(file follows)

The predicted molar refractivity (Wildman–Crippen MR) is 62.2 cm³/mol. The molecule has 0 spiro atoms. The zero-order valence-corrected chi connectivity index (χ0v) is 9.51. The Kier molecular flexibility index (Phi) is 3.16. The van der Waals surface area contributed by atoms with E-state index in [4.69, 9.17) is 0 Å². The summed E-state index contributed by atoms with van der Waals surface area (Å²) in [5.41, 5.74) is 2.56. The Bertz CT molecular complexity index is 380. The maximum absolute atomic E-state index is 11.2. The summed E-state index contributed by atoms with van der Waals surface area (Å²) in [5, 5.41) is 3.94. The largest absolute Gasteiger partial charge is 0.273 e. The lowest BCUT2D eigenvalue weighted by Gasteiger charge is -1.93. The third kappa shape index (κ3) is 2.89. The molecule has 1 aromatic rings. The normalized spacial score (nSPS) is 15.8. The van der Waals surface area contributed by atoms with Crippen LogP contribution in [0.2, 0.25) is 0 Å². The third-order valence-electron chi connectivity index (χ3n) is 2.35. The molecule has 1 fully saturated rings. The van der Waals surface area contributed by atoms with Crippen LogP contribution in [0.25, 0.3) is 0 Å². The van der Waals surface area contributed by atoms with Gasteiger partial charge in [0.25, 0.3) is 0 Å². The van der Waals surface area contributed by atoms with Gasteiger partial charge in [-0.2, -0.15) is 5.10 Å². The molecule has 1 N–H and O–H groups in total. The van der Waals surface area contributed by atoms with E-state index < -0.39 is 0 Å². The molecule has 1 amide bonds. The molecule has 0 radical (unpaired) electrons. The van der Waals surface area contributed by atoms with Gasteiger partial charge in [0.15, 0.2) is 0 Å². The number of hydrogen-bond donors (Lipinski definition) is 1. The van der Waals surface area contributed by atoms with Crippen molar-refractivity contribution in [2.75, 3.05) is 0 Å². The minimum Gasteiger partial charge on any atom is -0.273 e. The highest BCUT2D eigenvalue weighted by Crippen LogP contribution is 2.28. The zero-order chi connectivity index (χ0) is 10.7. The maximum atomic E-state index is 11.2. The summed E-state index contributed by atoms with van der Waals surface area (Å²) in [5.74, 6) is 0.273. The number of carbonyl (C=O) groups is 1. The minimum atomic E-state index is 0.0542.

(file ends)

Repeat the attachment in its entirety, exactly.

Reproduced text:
The predicted molar refractivity (Wildman–Crippen MR) is 62.2 cm³/mol. The molecule has 0 spiro atoms. The zero-order valence-corrected chi connectivity index (χ0v) is 9.51. The Kier molecular flexibility index (Phi) is 3.16. The van der Waals surface area contributed by atoms with E-state index in [4.69, 9.17) is 0 Å². The summed E-state index contributed by atoms with van der Waals surface area (Å²) in [5.41, 5.74) is 2.56. The Bertz CT molecular complexity index is 380. The maximum absolute atomic E-state index is 11.2. The summed E-state index contributed by atoms with van der Waals surface area (Å²) in [5, 5.41) is 3.94. The largest absolute Gasteiger partial charge is 0.273 e. The lowest BCUT2D eigenvalue weighted by Gasteiger charge is -1.93. The third kappa shape index (κ3) is 2.89. The molecule has 1 aromatic rings. The normalized spacial score (nSPS) is 15.8. The van der Waals surface area contributed by atoms with Crippen LogP contribution in [0.2, 0.25) is 0 Å². The third-order valence-electron chi connectivity index (χ3n) is 2.35. The molecule has 1 fully saturated rings. The van der Waals surface area contributed by atoms with Crippen LogP contribution in [0.25, 0.3) is 0 Å². The van der Waals surface area contributed by atoms with Gasteiger partial charge in [0.25, 0.3) is 0 Å². The van der Waals surface area contributed by atoms with Gasteiger partial charge in [-0.2, -0.15) is 5.10 Å². The molecule has 1 N–H and O–H groups in total. The van der Waals surface area contributed by atoms with E-state index < -0.39 is 0 Å². The molecule has 1 amide bonds. The molecule has 0 radical (unpaired) electrons. The van der Waals surface area contributed by atoms with Gasteiger partial charge in [0.15, 0.2) is 0 Å². The number of hydrogen-bond donors (Lipinski definition) is 1. The van der Waals surface area contributed by atoms with Crippen molar-refractivity contribution in [2.75, 3.05) is 0 Å². The minimum Gasteiger partial charge on any atom is -0.273 e. The highest BCUT2D eigenvalue weighted by Crippen LogP contribution is 2.28. The zero-order chi connectivity index (χ0) is 10.7. The maximum atomic E-state index is 11.2. The summed E-state index contributed by atoms with van der Waals surface area (Å²) in [5.74, 6) is 0.273. The number of carbonyl (C=O) groups is 1. The minimum atomic E-state index is 0.0542.